, - Posted on September 18, 2018

Exxon, you're not listening to Portland, Texas


Written by Errol Summerlin of Portland Citizens United. Article originally posted in Caller Times.

Remember all the billboards Exxon had on display?  “We’re listening,” they said.

Residents of Portland, the City Council, and the school board told them the location was too near schools and neighborhoods; they didn’t listen, choosing their own interests over ours.

We told them we didn’t have the water to support their operations; they didn’t listen, telling us we will have to address our water needs by building desalination plants sooner than later.

We told them they weren’t giving us enough information about their emissions; they didn’t listen, claiming confidentiality.

We told them the polyethylene pellets would endanger our fish and birds; they didn’t listen; the demand (and profits) in selling plastics to developing nations could not be ignored.

We told them the temperature of their industrial wastewater discharge into Corpus Christi Bay was too hot; they didn’t listen. TCEQ says we can wait and see.

We told them their storm water runoff will exacerbate flooding, especially in Gregory; they didn’t listen, leaving it to the drainage district to figure out.

Now, we tell them to reduce their emissions. They respond by saying they meet the standards set by TCEQ. Well, the contested case will determine if they are in fact meeting those standards.

But, Exxon, you’re not listening. We want you to set higher standards for yourself; we want you to set higher standards for your industry; we want you and your Saudi Royal Family partners to spend all the resources required to employ the most advanced engineering practices and technology to further reduce your emissions; we want you to engage scientists, engineers, chemists, and technology experts around the globe to enlist their practices and ideas to set a higher bar for cleaner air and water, such as flare reduction, reusing water from operations to achieve near-zero discharge, and using treated municipal wastewater as a source for operations.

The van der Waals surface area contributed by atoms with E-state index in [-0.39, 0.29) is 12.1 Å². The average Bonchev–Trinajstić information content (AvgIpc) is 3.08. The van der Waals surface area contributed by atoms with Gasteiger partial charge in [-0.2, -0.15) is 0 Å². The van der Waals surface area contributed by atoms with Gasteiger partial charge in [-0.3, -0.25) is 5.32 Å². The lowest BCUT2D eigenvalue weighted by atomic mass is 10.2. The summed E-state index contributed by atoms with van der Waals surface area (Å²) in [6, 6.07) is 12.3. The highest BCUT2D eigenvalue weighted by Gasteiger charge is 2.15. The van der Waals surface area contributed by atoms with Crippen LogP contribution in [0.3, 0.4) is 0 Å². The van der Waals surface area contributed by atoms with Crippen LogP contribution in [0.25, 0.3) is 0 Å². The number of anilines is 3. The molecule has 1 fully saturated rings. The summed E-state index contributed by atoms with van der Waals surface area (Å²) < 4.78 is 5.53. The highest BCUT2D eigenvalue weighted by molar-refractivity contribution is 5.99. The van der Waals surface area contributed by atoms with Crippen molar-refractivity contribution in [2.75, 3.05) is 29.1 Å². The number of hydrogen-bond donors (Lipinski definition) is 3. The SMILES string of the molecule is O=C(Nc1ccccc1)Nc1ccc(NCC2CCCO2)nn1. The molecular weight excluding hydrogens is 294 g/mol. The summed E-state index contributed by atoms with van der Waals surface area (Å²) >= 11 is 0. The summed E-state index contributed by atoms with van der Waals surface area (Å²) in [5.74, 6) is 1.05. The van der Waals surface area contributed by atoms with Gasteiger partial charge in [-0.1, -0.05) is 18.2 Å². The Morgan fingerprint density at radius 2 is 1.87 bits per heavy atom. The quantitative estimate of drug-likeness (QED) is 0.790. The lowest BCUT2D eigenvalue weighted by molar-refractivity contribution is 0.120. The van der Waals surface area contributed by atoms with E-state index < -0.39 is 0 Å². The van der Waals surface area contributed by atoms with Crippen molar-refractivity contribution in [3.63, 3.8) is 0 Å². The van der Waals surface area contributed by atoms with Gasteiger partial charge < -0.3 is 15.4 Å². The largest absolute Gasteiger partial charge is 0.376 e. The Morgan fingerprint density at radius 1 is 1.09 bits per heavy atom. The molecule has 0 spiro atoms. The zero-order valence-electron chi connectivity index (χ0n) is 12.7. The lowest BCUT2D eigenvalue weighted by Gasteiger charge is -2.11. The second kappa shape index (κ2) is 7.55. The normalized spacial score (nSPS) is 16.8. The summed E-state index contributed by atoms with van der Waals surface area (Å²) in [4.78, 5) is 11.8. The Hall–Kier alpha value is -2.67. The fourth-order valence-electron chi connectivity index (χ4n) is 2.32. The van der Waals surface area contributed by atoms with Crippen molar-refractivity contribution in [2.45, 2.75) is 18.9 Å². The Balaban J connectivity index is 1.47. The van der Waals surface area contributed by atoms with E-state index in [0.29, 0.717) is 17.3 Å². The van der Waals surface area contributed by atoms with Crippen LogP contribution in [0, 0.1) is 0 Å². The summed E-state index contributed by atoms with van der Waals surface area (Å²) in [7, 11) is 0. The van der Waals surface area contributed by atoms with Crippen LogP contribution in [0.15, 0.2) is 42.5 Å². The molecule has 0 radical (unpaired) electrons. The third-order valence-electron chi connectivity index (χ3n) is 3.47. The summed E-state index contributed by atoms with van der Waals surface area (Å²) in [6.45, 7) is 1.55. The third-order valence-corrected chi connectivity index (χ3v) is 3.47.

We don’t know how much the Saudi Royal Family earned last year, but you reported $19.7 billion in earnings in 2017. Don’t just meet the standard; take a little time and spend what is required to set a higher bar to reduce the environmental impacts on our communities and ecosystems. If you choose not to listen again, remember we didn’t want you here in the first place.


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